Article

Small-world and scale-free organization of voxel-based resting-state functional connectivity in the human brain

Rudolf Magnus Institute of Neuroscience, University Medical Center Utrecht, Department of Psychiatry, Utrecht, The Netherlands.
NeuroImage (Impact Factor: 6.36). 09/2008; 43(3):528-39. DOI: 10.1016/j.neuroimage.2008.08.010
Source: PubMed

ABSTRACT

The brain is a complex dynamic system of functionally connected regions. Graph theory has been successfully used to describe the organization of such dynamic systems. Recent resting-state fMRI studies have suggested that inter-regional functional connectivity shows a small-world topology, indicating an organization of the brain in highly clustered sub-networks, combined with a high level of global connectivity. In addition, a few studies have investigated a possible scale-free topology of the human brain, but the results of these studies have been inconclusive. These studies have mainly focused on inter-regional connectivity, representing the brain as a network of brain regions, requiring an arbitrary definition of such regions. However, using a voxel-wise approach allows for the model-free examination of both inter-regional as well as intra-regional connectivity and might reveal new information on network organization. Especially, a voxel-based study could give information about a possible scale-free organization of functional connectivity in the human brain. Resting-state 3 Tesla fMRI recordings of 28 healthy subjects were acquired and individual connectivity graphs were formed out of all cortical and sub-cortical voxels with connections reflecting inter-voxel functional connectivity. Graph characteristics from these connectivity networks were computed. The clustering-coefficient of these networks turned out to be much higher than the clustering-coefficient of comparable random graphs, together with a short average path length, indicating a small-world organization. Furthermore, the connectivity distribution of the number of inter-voxel connections followed a power-law scaling with an exponent close to 2, suggesting a scale-free network topology. Our findings suggest a combined small-world and scale-free organization of the functionally connected human brain. The results are interpreted as evidence for a highly efficient organization of the functionally connected brain, in which voxels are mostly connected with their direct neighbors forming clustered sub-networks, which are held together by a small number of highly connected hub-voxels that ensure a high level of overall connectivity.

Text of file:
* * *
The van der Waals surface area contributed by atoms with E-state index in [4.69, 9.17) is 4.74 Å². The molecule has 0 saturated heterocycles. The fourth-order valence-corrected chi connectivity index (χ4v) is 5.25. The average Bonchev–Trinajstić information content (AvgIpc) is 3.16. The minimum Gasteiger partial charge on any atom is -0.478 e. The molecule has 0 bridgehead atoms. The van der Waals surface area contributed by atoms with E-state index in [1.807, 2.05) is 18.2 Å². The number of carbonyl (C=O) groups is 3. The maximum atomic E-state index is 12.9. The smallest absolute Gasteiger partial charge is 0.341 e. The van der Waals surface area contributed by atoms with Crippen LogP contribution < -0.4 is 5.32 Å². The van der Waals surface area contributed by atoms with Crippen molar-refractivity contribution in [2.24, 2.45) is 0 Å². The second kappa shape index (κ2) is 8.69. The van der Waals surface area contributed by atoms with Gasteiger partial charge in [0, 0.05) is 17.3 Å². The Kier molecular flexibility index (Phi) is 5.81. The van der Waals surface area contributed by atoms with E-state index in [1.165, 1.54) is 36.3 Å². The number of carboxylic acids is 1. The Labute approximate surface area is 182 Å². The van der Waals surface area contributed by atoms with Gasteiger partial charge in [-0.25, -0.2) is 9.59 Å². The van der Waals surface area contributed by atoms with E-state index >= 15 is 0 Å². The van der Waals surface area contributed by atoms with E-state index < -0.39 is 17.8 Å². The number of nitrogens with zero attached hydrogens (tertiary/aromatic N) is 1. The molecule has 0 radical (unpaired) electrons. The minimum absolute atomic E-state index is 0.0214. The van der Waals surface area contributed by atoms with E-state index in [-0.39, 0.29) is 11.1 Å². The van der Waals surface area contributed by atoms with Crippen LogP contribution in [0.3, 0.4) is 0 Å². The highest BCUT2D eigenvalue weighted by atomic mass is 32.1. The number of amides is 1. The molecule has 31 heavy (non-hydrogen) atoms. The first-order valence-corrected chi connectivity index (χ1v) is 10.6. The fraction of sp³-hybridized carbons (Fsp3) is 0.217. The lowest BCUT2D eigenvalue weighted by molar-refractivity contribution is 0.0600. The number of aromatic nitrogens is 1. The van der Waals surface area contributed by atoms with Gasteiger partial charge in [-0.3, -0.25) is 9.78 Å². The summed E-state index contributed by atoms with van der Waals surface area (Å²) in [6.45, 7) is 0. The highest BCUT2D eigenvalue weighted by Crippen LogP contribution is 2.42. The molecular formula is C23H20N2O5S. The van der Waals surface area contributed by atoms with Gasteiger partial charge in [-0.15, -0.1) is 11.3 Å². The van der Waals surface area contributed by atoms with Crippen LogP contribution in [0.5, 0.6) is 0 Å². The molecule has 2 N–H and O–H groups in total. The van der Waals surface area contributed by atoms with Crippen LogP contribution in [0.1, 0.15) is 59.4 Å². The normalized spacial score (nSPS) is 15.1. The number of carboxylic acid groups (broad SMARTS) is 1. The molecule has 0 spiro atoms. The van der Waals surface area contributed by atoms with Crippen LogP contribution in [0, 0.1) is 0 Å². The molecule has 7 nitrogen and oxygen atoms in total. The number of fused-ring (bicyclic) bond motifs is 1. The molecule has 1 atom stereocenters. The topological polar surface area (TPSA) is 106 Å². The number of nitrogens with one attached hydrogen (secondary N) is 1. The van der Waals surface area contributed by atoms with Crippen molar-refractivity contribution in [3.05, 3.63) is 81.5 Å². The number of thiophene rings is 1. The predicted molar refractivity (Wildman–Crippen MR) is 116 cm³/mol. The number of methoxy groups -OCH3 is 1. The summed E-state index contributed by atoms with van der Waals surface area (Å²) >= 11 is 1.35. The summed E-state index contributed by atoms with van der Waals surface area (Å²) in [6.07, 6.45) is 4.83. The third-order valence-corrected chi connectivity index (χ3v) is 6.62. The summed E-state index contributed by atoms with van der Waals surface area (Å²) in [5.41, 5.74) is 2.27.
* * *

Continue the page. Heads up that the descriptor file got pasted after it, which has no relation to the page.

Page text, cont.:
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    • "Drawing parallels between neurological and sociotechnological networks, neuroscientists have hypothesized that in the brain we have small-world networks [1] [2] with scale-free degree distribution [3] [4]. Small-world networks are at the same time highly clustered on a local scale, yet possess some long-distance connections that link different clusters of nodes together. "
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    • "These two metrics could also be unified as one metric, called small-worldness, i.e., σ=γ/λ. A real network is considered as small-world network if it meets the criteria: C≫C rand and L≈L rand , or σ>1 [18] "
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    • "A region-specific analysis of the lateral prefrontal cortex, part of the fronto-parietal network, found that its global connectivity predicted working memory performance and fluid intelligence (Cole et al., 2012). Two studies have reported an association between efficiency of global communication and intellectual performance, suggesting that individuals with higher intelligence have a more organized brain network overall (Van den Heuvel et al., 2008; Song et al., 2009). However, the relationships between brain functional connectivity and psychological measures such as intelligence are not fully defined. "
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